SOUTH KINGSTOWN – Hollie Putnam, an assistant professor of biological sciences at the University of Rhode Island, is part of a research team of five university scientists that received a $1.7 million grant to study corals and how to help coral reef systems survive in changing climates.
According to a media release from URI, the grant was given to the team by the National Science Foundation to figure out reasons why certain environmental conditions damage corals and to find methods to help repair them.
URI said the scientists will analyze data currently available about corals, fisheries, oceanography, molecular biology and genomics in order to identify critical molecules involved in “building reef structures, wound healing and symbiosis,” and have those interactions tested in both natural and 3D-printed models of synthetic corals. The team will then disrupt the system and examine the subsequent interactions to “better understand the relationships at a molecular and organism level.”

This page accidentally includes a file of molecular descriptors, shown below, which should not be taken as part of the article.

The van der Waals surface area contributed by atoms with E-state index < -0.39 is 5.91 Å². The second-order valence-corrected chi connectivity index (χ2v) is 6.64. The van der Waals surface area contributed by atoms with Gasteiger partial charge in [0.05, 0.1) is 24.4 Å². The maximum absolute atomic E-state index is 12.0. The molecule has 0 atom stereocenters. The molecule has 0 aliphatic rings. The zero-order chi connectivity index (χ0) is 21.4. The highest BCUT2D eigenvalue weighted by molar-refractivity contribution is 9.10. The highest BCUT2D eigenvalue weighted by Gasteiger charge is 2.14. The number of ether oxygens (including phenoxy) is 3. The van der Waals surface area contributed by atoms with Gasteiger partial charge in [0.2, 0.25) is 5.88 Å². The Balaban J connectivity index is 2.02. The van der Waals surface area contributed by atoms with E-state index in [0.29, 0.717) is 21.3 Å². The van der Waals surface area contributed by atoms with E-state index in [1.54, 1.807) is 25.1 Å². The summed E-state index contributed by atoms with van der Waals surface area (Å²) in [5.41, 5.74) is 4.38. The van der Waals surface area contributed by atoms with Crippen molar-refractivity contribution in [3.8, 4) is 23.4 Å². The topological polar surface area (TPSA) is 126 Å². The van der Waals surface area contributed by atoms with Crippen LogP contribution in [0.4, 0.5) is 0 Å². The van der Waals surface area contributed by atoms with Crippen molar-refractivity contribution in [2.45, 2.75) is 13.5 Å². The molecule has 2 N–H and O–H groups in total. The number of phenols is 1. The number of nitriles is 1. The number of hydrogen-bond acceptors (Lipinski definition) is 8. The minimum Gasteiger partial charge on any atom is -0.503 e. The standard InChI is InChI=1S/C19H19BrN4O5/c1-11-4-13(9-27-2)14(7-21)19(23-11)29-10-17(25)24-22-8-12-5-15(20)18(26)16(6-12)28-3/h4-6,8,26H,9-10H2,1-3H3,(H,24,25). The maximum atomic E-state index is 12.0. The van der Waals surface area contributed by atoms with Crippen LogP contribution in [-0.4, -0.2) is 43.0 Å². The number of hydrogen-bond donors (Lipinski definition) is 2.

Putnam, in a statement, said the corals’ complexity makes conserving and restoring reefs “very challenging.”
“Corals are made up of many different organisms, including the animal host and the algae, bacteria, viruses and fungi that coexist with it,” Putnam said. “They’re more like cities than individual animals, as they provide factories, housing, restaurants, nurseries and more for an entire ecosystem. Everything found on a reef is there because corals build the reef structure.”
Other team members performing the study include Judith Klein-Seetharaman of the Colorado School of Mines, Lenore Cowen of Tufts University, Jinkyu Yang of the University of Washington and Nastassja Lewinski of Virginia Commonwealth University.
James Bessette is the PBN special projects editor, and also covers the nonprofit and education sectors. You may reach him at Bessette@PBN.com.
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